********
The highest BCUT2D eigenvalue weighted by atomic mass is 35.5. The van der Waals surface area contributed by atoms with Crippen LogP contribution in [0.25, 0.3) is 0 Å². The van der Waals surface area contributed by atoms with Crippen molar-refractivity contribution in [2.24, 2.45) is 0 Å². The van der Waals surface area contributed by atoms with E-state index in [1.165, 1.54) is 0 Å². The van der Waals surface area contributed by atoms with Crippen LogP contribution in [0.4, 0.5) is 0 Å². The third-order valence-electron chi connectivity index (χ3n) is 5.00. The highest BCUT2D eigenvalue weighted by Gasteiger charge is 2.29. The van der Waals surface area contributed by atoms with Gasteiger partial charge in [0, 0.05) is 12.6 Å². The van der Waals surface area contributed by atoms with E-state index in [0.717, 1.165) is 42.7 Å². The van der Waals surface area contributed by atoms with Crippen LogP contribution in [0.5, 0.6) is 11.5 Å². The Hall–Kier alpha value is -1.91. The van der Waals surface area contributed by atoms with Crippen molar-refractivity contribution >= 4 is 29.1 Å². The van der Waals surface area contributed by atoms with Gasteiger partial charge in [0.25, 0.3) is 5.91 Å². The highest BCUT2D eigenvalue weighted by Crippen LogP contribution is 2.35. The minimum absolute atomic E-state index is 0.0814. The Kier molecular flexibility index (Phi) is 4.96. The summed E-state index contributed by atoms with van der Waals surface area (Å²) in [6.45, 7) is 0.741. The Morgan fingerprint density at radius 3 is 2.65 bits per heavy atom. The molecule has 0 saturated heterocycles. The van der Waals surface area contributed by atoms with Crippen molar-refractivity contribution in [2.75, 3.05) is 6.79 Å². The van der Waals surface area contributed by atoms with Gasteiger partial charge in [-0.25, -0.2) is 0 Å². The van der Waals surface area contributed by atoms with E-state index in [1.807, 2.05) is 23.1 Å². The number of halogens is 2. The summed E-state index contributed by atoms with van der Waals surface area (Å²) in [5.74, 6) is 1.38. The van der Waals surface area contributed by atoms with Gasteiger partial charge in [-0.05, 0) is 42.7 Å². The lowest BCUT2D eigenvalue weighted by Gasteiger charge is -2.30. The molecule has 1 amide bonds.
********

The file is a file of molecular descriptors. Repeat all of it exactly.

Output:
The highest BCUT2D eigenvalue weighted by atomic mass is 35.5. The van der Waals surface area contributed by atoms with Crippen LogP contribution in [0.25, 0.3) is 0 Å². The van der Waals surface area contributed by atoms with Crippen molar-refractivity contribution in [2.24, 2.45) is 0 Å². The van der Waals surface area contributed by atoms with E-state index in [1.165, 1.54) is 0 Å². The van der Waals surface area contributed by atoms with Crippen LogP contribution in [0.4, 0.5) is 0 Å². The third-order valence-electron chi connectivity index (χ3n) is 5.00. The highest BCUT2D eigenvalue weighted by Gasteiger charge is 2.29. The van der Waals surface area contributed by atoms with Gasteiger partial charge in [0, 0.05) is 12.6 Å². The van der Waals surface area contributed by atoms with E-state index in [0.717, 1.165) is 42.7 Å². The van der Waals surface area contributed by atoms with Crippen LogP contribution in [0.5, 0.6) is 11.5 Å². The Hall–Kier alpha value is -1.91. The van der Waals surface area contributed by atoms with Crippen molar-refractivity contribution >= 4 is 29.1 Å². The van der Waals surface area contributed by atoms with Gasteiger partial charge in [0.25, 0.3) is 5.91 Å². The highest BCUT2D eigenvalue weighted by Crippen LogP contribution is 2.35. The minimum absolute atomic E-state index is 0.0814. The Kier molecular flexibility index (Phi) is 4.96. The summed E-state index contributed by atoms with van der Waals surface area (Å²) in [6.45, 7) is 0.741. The Morgan fingerprint density at radius 3 is 2.65 bits per heavy atom. The molecule has 0 saturated heterocycles. The van der Waals surface area contributed by atoms with Crippen molar-refractivity contribution in [2.75, 3.05) is 6.79 Å². The van der Waals surface area contributed by atoms with Gasteiger partial charge in [-0.25, -0.2) is 0 Å². The van der Waals surface area contributed by atoms with E-state index in [1.807, 2.05) is 23.1 Å². The number of halogens is 2. The summed E-state index contributed by atoms with van der Waals surface area (Å²) in [5.74, 6) is 1.38. The van der Waals surface area contributed by atoms with Gasteiger partial charge in [-0.05, 0) is 42.7 Å². The lowest BCUT2D eigenvalue weighted by Gasteiger charge is -2.30. The molecule has 1 amide bonds.